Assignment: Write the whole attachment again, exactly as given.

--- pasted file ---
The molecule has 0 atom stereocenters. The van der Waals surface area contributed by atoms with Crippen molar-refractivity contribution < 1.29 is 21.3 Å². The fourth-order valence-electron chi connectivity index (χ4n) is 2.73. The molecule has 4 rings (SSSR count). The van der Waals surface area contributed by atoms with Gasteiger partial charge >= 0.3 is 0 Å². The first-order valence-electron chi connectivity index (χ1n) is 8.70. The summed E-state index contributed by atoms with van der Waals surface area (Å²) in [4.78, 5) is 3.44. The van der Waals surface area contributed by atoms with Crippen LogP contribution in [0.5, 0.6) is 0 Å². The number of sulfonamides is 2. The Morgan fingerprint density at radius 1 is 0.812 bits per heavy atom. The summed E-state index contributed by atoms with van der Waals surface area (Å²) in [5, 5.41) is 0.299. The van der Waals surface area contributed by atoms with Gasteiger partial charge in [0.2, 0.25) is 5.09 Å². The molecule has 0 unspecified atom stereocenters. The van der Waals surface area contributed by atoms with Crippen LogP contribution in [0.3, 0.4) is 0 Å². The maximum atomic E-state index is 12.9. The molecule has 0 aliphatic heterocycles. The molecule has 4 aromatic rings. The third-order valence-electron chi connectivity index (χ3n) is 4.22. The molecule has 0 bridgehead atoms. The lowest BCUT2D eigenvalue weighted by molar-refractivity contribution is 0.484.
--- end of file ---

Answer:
The molecule has 0 atom stereocenters. The van der Waals surface area contributed by atoms with Crippen molar-refractivity contribution < 1.29 is 21.3 Å². The fourth-order valence-electron chi connectivity index (χ4n) is 2.73. The molecule has 4 rings (SSSR count). The van der Waals surface area contributed by atoms with Gasteiger partial charge >= 0.3 is 0 Å². The first-order valence-electron chi connectivity index (χ1n) is 8.70. The summed E-state index contributed by atoms with van der Waals surface area (Å²) in [4.78, 5) is 3.44. The van der Waals surface area contributed by atoms with Crippen LogP contribution in [0.5, 0.6) is 0 Å². The number of sulfonamides is 2. The Morgan fingerprint density at radius 1 is 0.812 bits per heavy atom. The summed E-state index contributed by atoms with van der Waals surface area (Å²) in [5, 5.41) is 0.299. The van der Waals surface area contributed by atoms with Gasteiger partial charge in [0.2, 0.25) is 5.09 Å². The molecule has 0 unspecified atom stereocenters. The van der Waals surface area contributed by atoms with Crippen LogP contribution in [0.3, 0.4) is 0 Å². The maximum atomic E-state index is 12.9. The molecule has 0 aliphatic heterocycles. The molecule has 4 aromatic rings. The third-order valence-electron chi connectivity index (χ3n) is 4.22. The molecule has 0 bridgehead atoms. The lowest BCUT2D eigenvalue weighted by molar-refractivity contribution is 0.484.